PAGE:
Cameron couldn’t be clearer. He doesn’t care about those who “take offence” about civil liberties. The use of the word offence is completely inappropriate in this context and serves to delegitimise those who believe in the rights of the citizen. This inappropriateness is actually useful because it gives a clear indication of Cameron’s sympathies.
The suggestion made by CAGE, that the security services may have contributed to the radicalisation of Mohammed Emwazi continues to be the subject of, well, not being the subject of mainstream corporate reporting. Instead, emotional questions are asked and statements are made: Our security services? Which protect us? They are just doing their job! The entire mood across the media spectrum seems to promulgate the view that the security services can do no wrong. This, despite the fact that just last month the discourse was critiquing the Intelligence and Security Committee for its toothless oversight of the security services. Clare Algar, executive director of legal charity Reprieve, said,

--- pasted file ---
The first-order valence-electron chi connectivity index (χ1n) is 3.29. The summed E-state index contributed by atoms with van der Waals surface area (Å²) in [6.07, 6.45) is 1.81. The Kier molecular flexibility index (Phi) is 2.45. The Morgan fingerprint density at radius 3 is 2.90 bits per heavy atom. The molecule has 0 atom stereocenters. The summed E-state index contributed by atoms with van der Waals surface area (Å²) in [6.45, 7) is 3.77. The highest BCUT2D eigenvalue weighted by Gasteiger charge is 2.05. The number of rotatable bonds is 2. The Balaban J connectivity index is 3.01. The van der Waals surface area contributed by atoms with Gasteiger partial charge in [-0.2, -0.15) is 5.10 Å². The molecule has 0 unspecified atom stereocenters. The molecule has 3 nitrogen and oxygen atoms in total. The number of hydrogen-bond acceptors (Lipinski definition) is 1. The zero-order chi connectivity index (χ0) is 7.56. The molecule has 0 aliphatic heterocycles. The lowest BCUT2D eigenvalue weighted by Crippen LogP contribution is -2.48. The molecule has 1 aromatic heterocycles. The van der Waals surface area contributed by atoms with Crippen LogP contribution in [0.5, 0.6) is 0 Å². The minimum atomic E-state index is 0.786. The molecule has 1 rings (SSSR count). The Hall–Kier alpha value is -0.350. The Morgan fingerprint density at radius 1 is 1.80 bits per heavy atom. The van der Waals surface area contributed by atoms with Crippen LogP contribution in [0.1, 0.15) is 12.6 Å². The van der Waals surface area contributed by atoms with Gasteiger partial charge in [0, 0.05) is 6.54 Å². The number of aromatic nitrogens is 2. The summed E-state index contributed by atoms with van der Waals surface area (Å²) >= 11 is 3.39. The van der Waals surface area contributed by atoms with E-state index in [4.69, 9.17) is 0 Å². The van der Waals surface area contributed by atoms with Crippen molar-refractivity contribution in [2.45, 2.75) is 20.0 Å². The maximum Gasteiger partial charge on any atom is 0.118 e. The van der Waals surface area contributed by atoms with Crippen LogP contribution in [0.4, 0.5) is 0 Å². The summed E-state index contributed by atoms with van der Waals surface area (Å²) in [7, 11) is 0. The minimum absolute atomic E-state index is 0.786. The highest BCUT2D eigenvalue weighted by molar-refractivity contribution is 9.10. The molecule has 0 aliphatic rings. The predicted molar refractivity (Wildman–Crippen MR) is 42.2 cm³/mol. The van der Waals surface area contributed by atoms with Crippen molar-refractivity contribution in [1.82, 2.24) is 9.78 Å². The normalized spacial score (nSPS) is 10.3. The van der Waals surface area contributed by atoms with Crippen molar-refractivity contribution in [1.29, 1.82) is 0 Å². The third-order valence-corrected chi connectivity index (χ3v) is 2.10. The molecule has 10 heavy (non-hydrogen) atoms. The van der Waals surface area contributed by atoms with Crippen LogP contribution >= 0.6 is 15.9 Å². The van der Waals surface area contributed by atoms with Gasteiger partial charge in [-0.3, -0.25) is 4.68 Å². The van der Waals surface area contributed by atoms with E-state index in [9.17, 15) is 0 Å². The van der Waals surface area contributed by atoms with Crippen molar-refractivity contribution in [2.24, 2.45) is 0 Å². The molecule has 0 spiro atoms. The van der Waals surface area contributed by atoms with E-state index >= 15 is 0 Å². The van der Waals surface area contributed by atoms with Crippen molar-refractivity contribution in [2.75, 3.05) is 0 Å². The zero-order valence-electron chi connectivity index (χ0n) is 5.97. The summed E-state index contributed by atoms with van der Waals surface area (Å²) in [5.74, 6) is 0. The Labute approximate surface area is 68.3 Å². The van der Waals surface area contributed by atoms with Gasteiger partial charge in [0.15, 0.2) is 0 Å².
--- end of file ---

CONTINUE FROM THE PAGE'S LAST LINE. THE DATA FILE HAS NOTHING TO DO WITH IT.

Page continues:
“From UK complicity in CIA torture to mass surveillance, the ISC has missed every major security-related scandal of the past 15 years”.
Incidentally, Reprieve’s Clive Stafford Smith in a statement of support said that CAGE’s work was “vital”, not that this would matter to papers hell-bent on deflecting from core issues.
Through the 90s, Gary Webb, an award winning journalist, experienced the wrath of the CIA through the corporate media for exposing CIA’s link with the Contras in Nicaragua and the cocaine epidemic in the US. There was a suggestion that the black communities were being targeted with these drugs. An internal CIA document authored by Nicholas Dujmovic, an employee of the CIA Directorate of Intelligence at the time of publication, noted the “already productive relations with journalists,” which allowed the CIA’s reputation to be left intact thanks to distractions by major newspapers. Webb’s career was destroyed and some years later, was ruled to have committed suicide with two bullets to his head. Much of his core findings however, were found to be accurate. As the Intercept spread articulates, the corporate media spent,
“ …far more time trying to poke holes in the series than in following up on the underreported scandal at its heart, the involvement of U.S.-backed proxy forces in international drug trafficking.”